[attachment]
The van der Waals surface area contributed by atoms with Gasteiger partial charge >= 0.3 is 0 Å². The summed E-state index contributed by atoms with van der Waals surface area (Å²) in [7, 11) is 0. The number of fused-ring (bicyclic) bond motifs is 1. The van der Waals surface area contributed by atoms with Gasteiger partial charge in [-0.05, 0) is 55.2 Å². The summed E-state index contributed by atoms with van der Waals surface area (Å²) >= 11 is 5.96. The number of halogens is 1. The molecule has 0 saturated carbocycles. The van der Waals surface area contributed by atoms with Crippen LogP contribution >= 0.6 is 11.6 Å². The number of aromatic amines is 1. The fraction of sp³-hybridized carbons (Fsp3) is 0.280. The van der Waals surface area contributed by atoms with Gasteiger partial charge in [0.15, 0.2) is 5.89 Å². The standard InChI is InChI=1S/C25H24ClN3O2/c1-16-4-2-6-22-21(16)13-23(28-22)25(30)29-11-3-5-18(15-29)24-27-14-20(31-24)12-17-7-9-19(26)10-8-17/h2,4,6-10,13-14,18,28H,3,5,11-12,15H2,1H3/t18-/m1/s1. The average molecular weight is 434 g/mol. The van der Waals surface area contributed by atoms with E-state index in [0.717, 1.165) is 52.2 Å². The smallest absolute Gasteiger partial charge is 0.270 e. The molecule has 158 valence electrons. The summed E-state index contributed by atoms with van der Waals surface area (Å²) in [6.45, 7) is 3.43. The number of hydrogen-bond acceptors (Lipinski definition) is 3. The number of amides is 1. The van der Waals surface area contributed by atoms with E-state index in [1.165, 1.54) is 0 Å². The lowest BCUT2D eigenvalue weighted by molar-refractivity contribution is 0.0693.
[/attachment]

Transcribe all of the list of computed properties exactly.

The van der Waals surface area contributed by atoms with Gasteiger partial charge >= 0.3 is 0 Å². The summed E-state index contributed by atoms with van der Waals surface area (Å²) in [7, 11) is 0. The number of fused-ring (bicyclic) bond motifs is 1. The van der Waals surface area contributed by atoms with Gasteiger partial charge in [-0.05, 0) is 55.2 Å². The summed E-state index contributed by atoms with van der Waals surface area (Å²) >= 11 is 5.96. The number of halogens is 1. The molecule has 0 saturated carbocycles. The van der Waals surface area contributed by atoms with Crippen LogP contribution >= 0.6 is 11.6 Å². The number of aromatic amines is 1. The fraction of sp³-hybridized carbons (Fsp3) is 0.280. The van der Waals surface area contributed by atoms with Gasteiger partial charge in [0.15, 0.2) is 5.89 Å². The standard InChI is InChI=1S/C25H24ClN3O2/c1-16-4-2-6-22-21(16)13-23(28-22)25(30)29-11-3-5-18(15-29)24-27-14-20(31-24)12-17-7-9-19(26)10-8-17/h2,4,6-10,13-14,18,28H,3,5,11-12,15H2,1H3/t18-/m1/s1. The average molecular weight is 434 g/mol. The van der Waals surface area contributed by atoms with E-state index in [0.717, 1.165) is 52.2 Å². The smallest absolute Gasteiger partial charge is 0.270 e. The molecule has 158 valence electrons. The summed E-state index contributed by atoms with van der Waals surface area (Å²) in [6.45, 7) is 3.43. The number of hydrogen-bond acceptors (Lipinski definition) is 3. The number of amides is 1. The van der Waals surface area contributed by atoms with E-state index in [1.165, 1.54) is 0 Å². The lowest BCUT2D eigenvalue weighted by molar-refractivity contribution is 0.0693.